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The North Portico of the White House is seen through the fog, April 1, 2013.

The White House “systematically” delayed finalizing a host of environmental and public health safeguards for political reasons before the 2012 election, reported The Washington Post last February. With many of these rules still awaiting approvals more than a year after the election, the Post recently revisited its investigation into the politics of continued White House delays.

An Exxon refinery in Louisiana.

Six accidents a week and more than two-million pounds of air pollution are what Louisiana residents lived with in 2012—and they can expect more accidents and more pollution. Louisiana’s 17 refineries reported 327 accidents in 2012. The evidence is mounting that many refinery accidents are not being reported, and some of those reported are only due to community member’s forcing industry into the light.

Split view of clear and hazy days in Shenandoah National Park.

Drops of sunscreen-infused sweat sting your eyes as you climb towards the summit; a small price to pay for the panoramic views that lie ahead.

But after finally conquering every switchback, your view of far-stretching vistas is obscured, not by sweat, but by haze created by coal-fired power plants – a polluting problem that afflicts many of America’s 400 national parks.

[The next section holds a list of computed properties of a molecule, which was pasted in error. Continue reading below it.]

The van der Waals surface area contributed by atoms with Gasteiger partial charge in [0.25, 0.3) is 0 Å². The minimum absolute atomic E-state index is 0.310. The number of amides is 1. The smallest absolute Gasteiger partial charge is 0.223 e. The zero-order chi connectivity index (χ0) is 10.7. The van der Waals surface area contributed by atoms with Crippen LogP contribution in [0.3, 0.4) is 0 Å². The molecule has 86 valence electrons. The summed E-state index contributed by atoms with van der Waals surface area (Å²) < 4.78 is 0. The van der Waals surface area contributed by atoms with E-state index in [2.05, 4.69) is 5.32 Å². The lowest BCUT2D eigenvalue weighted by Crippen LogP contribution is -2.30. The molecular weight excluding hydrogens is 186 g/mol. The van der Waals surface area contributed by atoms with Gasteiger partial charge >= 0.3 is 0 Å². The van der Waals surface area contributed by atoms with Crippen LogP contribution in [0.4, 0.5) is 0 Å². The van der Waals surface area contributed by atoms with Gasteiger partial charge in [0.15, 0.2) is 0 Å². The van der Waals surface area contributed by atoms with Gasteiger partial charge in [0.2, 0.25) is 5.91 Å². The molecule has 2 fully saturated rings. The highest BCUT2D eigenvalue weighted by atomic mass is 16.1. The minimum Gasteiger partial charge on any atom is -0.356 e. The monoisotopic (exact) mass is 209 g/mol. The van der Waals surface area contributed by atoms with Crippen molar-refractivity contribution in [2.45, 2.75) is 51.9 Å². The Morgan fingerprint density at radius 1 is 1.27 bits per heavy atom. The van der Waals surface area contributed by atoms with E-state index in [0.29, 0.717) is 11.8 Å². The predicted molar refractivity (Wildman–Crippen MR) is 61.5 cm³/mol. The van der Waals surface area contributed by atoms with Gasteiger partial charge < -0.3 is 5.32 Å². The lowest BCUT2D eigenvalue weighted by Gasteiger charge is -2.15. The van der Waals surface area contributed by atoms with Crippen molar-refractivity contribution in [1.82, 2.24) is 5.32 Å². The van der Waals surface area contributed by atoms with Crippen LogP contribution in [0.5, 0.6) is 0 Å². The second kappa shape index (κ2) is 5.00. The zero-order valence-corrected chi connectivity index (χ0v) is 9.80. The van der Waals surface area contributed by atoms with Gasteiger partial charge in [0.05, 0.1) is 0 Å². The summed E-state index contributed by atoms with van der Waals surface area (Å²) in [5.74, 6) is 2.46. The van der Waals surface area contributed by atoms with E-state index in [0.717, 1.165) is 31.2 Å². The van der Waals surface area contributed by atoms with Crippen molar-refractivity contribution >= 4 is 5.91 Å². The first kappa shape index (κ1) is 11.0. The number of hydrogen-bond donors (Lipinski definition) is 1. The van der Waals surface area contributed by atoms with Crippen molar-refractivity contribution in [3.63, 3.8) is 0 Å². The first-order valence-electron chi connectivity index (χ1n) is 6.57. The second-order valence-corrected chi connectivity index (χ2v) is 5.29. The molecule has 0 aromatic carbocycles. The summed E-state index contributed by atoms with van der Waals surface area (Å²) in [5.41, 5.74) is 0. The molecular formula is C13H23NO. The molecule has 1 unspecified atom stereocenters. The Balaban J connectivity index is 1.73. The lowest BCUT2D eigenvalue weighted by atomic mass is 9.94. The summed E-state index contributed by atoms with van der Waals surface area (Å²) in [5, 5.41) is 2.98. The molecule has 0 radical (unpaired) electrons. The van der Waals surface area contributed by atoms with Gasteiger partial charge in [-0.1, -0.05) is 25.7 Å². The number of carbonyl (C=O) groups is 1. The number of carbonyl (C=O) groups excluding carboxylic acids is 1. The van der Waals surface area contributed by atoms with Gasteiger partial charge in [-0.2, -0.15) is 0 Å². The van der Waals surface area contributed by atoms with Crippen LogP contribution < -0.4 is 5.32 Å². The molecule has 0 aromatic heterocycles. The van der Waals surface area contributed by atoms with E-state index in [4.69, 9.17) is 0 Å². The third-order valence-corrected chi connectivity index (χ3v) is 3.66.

On Wednesday, we filed a legal brief asking the U.S. Supreme Court to allow a very important air safeguard to take effect. So what’s so important about the Cross-State Air Pollution Rule and how does it work?

Let’s get to the numbers first. The rule saves lives, plain and simple. According to the EPA, the air safeguard would every year prevent:

The fight to protect communities from the increasingly disturbing effects of ozone pollution rages on. Just last week a federal appeals court gave us a partial victory when it ruled Bush’s 2008 ozone secondary, public welfare standard did not demonstrate how it would protect forests, crops and vegetation from ozone pollution.

Avoiding alcohol and caffeine are standard recommendations for a pregnant women. No surprise there! The simple and effective way of keeping infants safe is stripping the environment toxins that cause low birth weight, birth defects, respiratory problems, cancer and fertility problems. Yet the most common substances used to frack for natural gas are cancer-causing agents.

Last week, supporters of the controversial drilling practice know as fracking held a rally in Denver. According to media reports, one booster drew laughs from the crowd when he said that fracking’s economic benefits would eventually "trickle down to attorneys [and] doctors."

Colorado doctors are probably already seeing increased business because of fracking, but not in a humorous way.

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